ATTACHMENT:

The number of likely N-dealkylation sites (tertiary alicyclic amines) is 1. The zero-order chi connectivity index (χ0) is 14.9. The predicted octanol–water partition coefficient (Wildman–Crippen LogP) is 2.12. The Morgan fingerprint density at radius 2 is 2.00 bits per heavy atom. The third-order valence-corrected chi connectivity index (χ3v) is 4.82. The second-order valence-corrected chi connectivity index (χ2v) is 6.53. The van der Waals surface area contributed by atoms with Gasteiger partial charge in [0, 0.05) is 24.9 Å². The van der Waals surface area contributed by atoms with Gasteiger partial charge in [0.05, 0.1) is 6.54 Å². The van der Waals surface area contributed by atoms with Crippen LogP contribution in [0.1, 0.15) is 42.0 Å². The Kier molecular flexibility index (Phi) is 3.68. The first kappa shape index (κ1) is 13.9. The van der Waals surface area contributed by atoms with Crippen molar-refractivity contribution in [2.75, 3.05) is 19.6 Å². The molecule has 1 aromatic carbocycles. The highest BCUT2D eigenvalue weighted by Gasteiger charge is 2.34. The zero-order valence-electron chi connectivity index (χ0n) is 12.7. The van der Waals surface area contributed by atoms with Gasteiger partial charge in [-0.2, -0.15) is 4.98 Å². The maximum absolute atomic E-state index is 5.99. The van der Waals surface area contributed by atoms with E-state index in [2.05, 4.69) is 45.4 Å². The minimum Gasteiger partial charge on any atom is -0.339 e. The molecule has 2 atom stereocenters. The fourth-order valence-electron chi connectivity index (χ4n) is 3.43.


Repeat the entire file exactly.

The number of likely N-dealkylation sites (tertiary alicyclic amines) is 1. The zero-order chi connectivity index (χ0) is 14.9. The predicted octanol–water partition coefficient (Wildman–Crippen LogP) is 2.12. The Morgan fingerprint density at radius 2 is 2.00 bits per heavy atom. The third-order valence-corrected chi connectivity index (χ3v) is 4.82. The second-order valence-corrected chi connectivity index (χ2v) is 6.53. The van der Waals surface area contributed by atoms with Gasteiger partial charge in [0, 0.05) is 24.9 Å². The van der Waals surface area contributed by atoms with Gasteiger partial charge in [0.05, 0.1) is 6.54 Å². The van der Waals surface area contributed by atoms with Crippen LogP contribution in [0.1, 0.15) is 42.0 Å². The Kier molecular flexibility index (Phi) is 3.68. The first kappa shape index (κ1) is 13.9. The van der Waals surface area contributed by atoms with Crippen molar-refractivity contribution in [2.75, 3.05) is 19.6 Å². The molecule has 1 aromatic carbocycles. The highest BCUT2D eigenvalue weighted by Gasteiger charge is 2.34. The zero-order valence-electron chi connectivity index (χ0n) is 12.7. The van der Waals surface area contributed by atoms with Gasteiger partial charge in [-0.2, -0.15) is 4.98 Å². The maximum absolute atomic E-state index is 5.99. The van der Waals surface area contributed by atoms with E-state index in [2.05, 4.69) is 45.4 Å². The minimum Gasteiger partial charge on any atom is -0.339 e. The molecule has 2 atom stereocenters. The fourth-order valence-electron chi connectivity index (χ4n) is 3.43.